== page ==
OCR for page 55
57 United States and later embodied in the ICAM Definition program, researchers have sought to integrate these with the facilities of Petri-nets, relational data bases, simulation techniques, interactive graphics, etc., to offer the designer a broad palette of interrelated design tools. The initial industrial experiences have pleased users in both countries. The United Kingdom and France have long been pioneers of numerical geometry and later of geometric modeling. (Bezier first integrated the design and manufacture of automobile bodies; Braid invented set-theoretic solid modeling.) In both these countries an intimate integration of design and manufacture has been,achieved in a few selected areas (mainly automotive and aerospace). Similarly, integrated CAD/CAM systems are now appearing--e."., for mold and die manufacture. None of these, however, has links to scheduling and management. Finally, mention should be made of the work being conducted in a number of countries (e.g., Norway, UK, Japan, USSR) to develop multilayer, multiuser data base management systems that, it is hoped, will cover the whole area and facilitate integration. It is also hoped that these will later operate in a distributed mode through local-area networks. (The latter--and particularly their standardization--are of course themselves powerful factors for integration.) Joint German-Norwegian CAD/CAM Integration Program Through agreements between the West German and Norwegian govern- ments, a joint German/Norwegian R&D program is under way called Advanced Production System (APS). It is aimed at joint development of an integrated CAD/CAM system. The prime members are Fraunhofer Institute for Production Planning and Design Engineering, Technical University of Berlin; the Laboratory for Machine Tools and Manufac- turing Engineering, Technical University of Aachen, West Germany; the Foundation for Scientific and Industrial Research, Norwegian Institute of Technology, Trondheim, Norway; and the Central Institute for Industrial Research, Oslo, Norway. In addition, some 13 industrial companies in the two countries are participating in the program. These include seven system suppliers (four from Germany, three from Norway) and six system users (three from Germany, three from Norway). The program began in early 1981, and a short-term phase will run through 1985, with a long-term phase running through 1990. These phases are intended to produce a first-generation integrated system (for sale or use by the participating companies), based on integration of existing software modules, by 1985, and a second-generation integrated system, developed from scratch, by about 1990.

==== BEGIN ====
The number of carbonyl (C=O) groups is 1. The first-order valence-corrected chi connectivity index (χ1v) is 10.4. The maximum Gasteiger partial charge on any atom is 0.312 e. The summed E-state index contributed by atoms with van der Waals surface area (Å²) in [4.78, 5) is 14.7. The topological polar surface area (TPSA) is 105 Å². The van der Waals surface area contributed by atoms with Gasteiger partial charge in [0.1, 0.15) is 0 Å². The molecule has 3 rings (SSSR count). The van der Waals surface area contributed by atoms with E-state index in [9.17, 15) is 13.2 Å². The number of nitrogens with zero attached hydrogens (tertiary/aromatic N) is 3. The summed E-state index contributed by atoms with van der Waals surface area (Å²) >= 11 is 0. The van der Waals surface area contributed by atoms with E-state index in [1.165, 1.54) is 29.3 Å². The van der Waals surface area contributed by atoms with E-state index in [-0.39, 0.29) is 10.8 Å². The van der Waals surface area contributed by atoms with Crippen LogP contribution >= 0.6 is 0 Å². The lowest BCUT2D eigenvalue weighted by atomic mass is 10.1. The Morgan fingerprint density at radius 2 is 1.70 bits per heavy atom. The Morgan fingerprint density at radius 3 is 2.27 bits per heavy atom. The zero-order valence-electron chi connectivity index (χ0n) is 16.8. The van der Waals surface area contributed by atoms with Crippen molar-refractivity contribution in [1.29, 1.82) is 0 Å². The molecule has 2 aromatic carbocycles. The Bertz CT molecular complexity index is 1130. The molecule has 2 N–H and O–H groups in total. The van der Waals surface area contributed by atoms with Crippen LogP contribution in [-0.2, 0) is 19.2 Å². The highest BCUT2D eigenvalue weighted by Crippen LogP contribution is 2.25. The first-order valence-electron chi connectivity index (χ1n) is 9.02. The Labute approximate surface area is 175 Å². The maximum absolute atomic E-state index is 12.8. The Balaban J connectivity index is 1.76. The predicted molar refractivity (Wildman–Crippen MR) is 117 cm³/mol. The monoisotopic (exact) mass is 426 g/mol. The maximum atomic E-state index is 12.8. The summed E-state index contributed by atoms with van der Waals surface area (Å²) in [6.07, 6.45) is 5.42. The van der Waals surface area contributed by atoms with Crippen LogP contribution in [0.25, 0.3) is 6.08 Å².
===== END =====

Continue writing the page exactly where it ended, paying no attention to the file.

OCR for page 55
58 CONCLUSION It is apparent (and appreciated by all the countries concerned) that none of the methods they have separately or jointly developed is as yet suitable for the fool-proof design and implementation of the "factory of the future." However, all of the methods have some thin" to offer and have allowed spectacular progress to be made. It is widely appreciated that only the synthesis of the extant approaches, the deepening of our theoretical understanding, and, above all, the acquisition and sharing of much more practical experience can lead to a usable "science" of integration. References t1] Advances in CAD/CAM (T.M.R. Ellis, I.I. Semenkov, Eds.), North-Holland, Amsterdam, 1983. Papers~on "Design and implementation of integrated CAD/CAM systems" from France, GDR, Norway, USSR, Czechoslovakia, FRG, Japan, Finland. [2] Integration of CAD/CAM (D. Kochan Ed.), North-Holland, Amsterdam, 1984. Papers from Hungary, FRG, Bulgaria, Japan, GDR, Czechoslovakia, Holland, France. t3] PTK 83. Die Zukunft der Fabrik. Carl Hauser, Munchen, 1983. Papers from USA, FRG, Japan, Norway, Hungary. ~ -, [4] EVM v proyektirovanie i proizvodstve. (G.V. Orlovski Ed.) Mashinos troenie , Leningrad, 1983 .